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Flashcards in Chapter 10 Deck (27):
1

Language Development and Intervention

• Language
• It’s what allows us to talk, read, write, understand what others say, and learn about the world.

2

Semantics

• Meanings/understanding words and how they relate to one another
• Children who are talked to more by adults…develop larger vocabularies
o Adults talk less frequently with/to children with CCN
• Individual with CCN’s external lexicon may not reflect internal lexicon
• Others choose vocabulary on displays

3

Semantics

• Individuals with CCN rarely receive symbol feedback from partners
• Less “convergence” between semantic and conceptual organization in some graphic symbols sets/systems than others (explained more later)
• Individuals with CCN have ability to fast map (acquire new vocabulary words rapidly)

4

Syntax

• Sentence structure/rules for putting words into sentences
• Most common syntactic characteristics of individuals with CCN:
o Predominance of one- or two-word messages
o Prevalence of simple clauses
o Constituent word orders that differ from individual’s spoken language background
o Omission of words (verbs and articles)
o Extensive use of multimodal combinations, word overextensions, other metalinguistic strategies that compensate for lack of needed symbols

5

Reasons for Syntactic Characteristics

• Page 257 and 258

6

Morphology

• Rules for building and changing words
• Research shows that individuals with CCN have difficulties with both receptive and expressive morphology

7

4 Explanations

1. Symbols needed to indicate plural, possessive, etc. may not be available
2. Individuals choose efficiency over accuracy for enhancing speed
3. Individuals are not taught the morphological rules
4. The AAC modality itself influences output and precludes the need for conventional English morphemes (Example. Girl sitting in the chair.)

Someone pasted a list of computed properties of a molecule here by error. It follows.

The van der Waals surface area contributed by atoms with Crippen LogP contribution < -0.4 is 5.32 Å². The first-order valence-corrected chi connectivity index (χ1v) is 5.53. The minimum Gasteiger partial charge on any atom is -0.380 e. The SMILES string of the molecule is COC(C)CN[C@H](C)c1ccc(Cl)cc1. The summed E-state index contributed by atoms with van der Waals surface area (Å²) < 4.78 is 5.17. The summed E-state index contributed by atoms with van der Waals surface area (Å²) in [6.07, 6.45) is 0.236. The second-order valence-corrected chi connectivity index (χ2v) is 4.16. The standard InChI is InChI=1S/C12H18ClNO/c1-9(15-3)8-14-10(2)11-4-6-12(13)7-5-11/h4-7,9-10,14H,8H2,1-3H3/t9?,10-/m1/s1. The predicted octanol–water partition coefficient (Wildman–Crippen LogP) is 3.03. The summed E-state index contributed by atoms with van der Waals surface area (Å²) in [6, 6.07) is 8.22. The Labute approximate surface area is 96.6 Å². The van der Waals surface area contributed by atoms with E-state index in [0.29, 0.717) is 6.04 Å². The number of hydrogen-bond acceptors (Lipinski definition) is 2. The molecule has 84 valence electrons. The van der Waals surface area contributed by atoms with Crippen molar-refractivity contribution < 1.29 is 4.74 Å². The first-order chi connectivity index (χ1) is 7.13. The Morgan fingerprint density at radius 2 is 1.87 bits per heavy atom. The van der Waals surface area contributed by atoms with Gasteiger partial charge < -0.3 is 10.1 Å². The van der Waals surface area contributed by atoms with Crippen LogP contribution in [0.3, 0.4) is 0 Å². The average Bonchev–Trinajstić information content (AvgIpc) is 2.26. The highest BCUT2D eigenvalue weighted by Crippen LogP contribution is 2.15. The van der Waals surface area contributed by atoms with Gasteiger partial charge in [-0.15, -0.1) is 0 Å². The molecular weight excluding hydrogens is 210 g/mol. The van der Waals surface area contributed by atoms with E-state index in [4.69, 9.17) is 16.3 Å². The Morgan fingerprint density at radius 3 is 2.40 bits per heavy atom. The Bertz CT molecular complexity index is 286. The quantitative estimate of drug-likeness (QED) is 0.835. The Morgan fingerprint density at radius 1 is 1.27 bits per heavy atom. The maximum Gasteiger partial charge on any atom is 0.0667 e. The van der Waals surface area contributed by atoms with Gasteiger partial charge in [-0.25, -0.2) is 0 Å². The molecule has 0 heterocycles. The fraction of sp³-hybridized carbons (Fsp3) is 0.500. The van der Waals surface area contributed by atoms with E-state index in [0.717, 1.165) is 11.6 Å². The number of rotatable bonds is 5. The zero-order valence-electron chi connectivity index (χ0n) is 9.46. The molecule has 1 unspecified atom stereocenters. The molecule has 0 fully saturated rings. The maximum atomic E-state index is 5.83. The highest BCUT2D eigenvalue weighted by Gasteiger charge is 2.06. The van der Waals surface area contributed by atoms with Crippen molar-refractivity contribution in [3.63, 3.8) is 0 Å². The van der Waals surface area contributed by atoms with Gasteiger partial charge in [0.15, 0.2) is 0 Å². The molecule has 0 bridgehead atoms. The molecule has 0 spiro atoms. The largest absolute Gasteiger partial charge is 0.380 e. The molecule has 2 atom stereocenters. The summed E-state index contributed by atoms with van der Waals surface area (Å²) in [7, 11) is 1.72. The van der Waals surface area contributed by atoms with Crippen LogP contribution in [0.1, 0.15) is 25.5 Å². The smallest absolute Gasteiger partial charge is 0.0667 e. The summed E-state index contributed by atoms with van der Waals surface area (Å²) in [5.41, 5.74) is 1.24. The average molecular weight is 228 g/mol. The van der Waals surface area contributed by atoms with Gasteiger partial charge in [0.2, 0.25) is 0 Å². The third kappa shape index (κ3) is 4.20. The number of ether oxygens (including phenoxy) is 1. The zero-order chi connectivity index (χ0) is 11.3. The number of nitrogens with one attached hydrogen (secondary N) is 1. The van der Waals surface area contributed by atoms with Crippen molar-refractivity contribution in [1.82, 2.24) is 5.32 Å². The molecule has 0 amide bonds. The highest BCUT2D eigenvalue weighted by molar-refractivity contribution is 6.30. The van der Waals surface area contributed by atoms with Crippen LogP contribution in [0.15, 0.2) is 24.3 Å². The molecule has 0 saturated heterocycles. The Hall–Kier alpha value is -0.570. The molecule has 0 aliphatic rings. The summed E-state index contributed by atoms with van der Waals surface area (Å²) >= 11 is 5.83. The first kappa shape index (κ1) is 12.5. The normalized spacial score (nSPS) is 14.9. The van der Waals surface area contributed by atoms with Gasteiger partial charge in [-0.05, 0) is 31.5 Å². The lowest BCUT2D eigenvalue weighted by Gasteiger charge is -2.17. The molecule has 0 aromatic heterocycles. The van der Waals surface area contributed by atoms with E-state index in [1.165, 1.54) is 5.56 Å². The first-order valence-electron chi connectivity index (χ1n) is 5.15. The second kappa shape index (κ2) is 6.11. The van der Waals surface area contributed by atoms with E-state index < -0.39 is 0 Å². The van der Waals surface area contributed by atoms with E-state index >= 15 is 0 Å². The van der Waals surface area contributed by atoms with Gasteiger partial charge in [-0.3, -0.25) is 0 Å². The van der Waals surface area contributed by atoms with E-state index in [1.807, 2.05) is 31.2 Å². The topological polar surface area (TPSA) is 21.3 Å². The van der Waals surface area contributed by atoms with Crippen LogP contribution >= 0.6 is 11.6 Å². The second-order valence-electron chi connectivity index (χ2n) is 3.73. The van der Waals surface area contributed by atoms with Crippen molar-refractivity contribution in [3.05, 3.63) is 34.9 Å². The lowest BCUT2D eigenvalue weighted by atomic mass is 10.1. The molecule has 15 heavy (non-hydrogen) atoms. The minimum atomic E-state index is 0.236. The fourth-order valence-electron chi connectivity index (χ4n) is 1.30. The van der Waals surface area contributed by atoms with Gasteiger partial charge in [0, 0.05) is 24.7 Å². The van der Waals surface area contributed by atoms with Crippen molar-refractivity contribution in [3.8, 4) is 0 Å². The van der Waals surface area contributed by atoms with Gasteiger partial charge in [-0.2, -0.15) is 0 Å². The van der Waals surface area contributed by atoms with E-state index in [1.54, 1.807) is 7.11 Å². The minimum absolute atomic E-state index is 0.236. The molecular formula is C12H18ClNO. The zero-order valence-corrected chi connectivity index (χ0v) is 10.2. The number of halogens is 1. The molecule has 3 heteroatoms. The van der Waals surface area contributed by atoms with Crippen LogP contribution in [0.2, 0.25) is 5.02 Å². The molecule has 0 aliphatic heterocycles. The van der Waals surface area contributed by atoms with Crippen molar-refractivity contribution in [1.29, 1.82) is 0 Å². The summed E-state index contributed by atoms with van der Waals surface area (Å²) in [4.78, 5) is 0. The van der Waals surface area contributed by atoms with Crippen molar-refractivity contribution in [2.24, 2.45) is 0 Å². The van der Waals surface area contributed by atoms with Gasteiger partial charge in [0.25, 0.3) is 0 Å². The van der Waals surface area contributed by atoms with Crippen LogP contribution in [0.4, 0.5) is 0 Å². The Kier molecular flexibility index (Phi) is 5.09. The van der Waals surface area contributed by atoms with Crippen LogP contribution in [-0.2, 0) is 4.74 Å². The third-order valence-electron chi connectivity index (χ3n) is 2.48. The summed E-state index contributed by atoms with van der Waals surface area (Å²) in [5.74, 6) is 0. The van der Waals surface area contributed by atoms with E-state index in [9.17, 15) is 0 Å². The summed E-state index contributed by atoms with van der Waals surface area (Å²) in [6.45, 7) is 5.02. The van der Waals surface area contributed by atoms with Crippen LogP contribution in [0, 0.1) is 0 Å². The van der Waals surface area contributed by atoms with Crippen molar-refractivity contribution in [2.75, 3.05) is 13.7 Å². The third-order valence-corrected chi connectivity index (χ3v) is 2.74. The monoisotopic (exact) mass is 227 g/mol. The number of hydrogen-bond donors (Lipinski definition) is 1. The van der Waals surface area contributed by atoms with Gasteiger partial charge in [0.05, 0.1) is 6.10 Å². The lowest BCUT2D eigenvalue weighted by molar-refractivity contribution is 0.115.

8

Pragmatics

• Use/Rules of language
• Include
o Request, comment, repair/clarify, reject/protest, solicit information
• Individuals who use AAC tend to be restricted primarily to responses and requests. Are often respondents, seldom initiate, have utterances only as long as necessary to convey message

9

Reasons for Those Characteristics

• Conversational asymmetry
o Imbalance of conversational “power”

10

Summary

• Language-learning experiences are different from those individuals who can speak
• “How can we know…?”
• Page 260

11

Supporting Language Learning and Development
Symbols and Language

• Certain symbol approaches facilitate language development:
• Proponents of Blissymbolics
• Some individuals who rely on AAC symbols, regardless of the type, develop complex, generative language whereas others do not.
• Find ways to integrate manual signs, photos, pictures, digital images, and formal symbol sets into AAC systems that are highly motivating, interactive, individualized, and designed to support language and literacy.

12

Organizational Strategies

2 Main Types:
• Grid Displays – individual symbols, words, and/or phrases are arranged in a grid pattern based on an organizational scheme

• Visual Scene Displays – events, people, objects, and related actions are in a contextual scene with hotspots embedded with vocabulary

13

Grid Displays

• Semantic-Syntactic – organized according to the parts of speech and their relationships within the syntactic framework (evidence does not show this type supports language learning)